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Android Trojan Found, Spreading From Chinese App Stores 277

wiredmikey writes that researchers from Lookout Mobile have discovered a sophisticated Trojan targeting Android devices. "The company says the mobile malware is 'The most sophisticated Android malware we've seen to date. Geinimi is also the first Android malware in the wild that displays botnet-like capabilities. Once the malware is installed on a user's phone, it has the potential to receive commands from a remote server that allow the owner of that server to control the phone.' What makes the Trojan different from most 'standard' mobile malware is that Geinimi is being 'grafted' onto repackaged versions of legitimate applications, primarily games, and distributed in third-party Chinese Android app markets."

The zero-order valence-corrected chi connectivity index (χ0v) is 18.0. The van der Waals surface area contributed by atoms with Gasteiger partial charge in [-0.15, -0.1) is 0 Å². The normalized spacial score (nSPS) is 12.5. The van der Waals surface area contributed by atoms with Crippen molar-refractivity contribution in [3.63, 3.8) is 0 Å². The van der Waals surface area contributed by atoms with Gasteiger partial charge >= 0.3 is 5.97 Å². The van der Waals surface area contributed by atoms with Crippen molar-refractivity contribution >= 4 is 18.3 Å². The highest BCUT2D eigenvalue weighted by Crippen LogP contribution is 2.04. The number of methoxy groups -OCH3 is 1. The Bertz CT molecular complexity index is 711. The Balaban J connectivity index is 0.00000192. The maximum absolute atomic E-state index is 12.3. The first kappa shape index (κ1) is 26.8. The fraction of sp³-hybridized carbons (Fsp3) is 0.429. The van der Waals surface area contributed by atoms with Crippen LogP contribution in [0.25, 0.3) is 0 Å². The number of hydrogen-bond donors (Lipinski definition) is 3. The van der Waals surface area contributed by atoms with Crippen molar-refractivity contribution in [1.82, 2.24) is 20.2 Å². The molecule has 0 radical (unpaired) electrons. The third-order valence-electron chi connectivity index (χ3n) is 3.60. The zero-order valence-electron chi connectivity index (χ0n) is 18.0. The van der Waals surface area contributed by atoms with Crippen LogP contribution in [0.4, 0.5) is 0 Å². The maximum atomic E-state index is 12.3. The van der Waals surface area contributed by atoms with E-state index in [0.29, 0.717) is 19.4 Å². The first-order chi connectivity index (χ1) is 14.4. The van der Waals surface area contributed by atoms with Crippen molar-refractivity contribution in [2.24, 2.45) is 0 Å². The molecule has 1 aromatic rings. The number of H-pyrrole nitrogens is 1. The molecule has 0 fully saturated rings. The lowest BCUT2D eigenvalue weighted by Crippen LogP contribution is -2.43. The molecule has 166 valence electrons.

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Android Trojan Found, Spreading From Chinese App Stores

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  • First post (Score:5, Funny)

    by GameboyRMH ( 1153867 ) <> on Thursday December 30, 2010 @03:54PM (#34713864) Journal

    Posting from my Androi^B^B BUY HERBAL VIAGRA

  • link?

    • Thank you for the link... The blog post says that the Trojan can "control" the phone but nowhere does it say that "control" means anything other than prompting the user to install or delete other applications.

  • by Anonymous Coward

    proper code signing (and not letting unsigned code run) is important.

  • by Anonymous Coward on Thursday December 30, 2010 @04:00PM (#34713924)

    An hour later and you're hungry for privacy again.

  • Not "malware" (Score:5, Informative)

    by Anonymous Coward on Thursday December 30, 2010 @04:06PM (#34713966)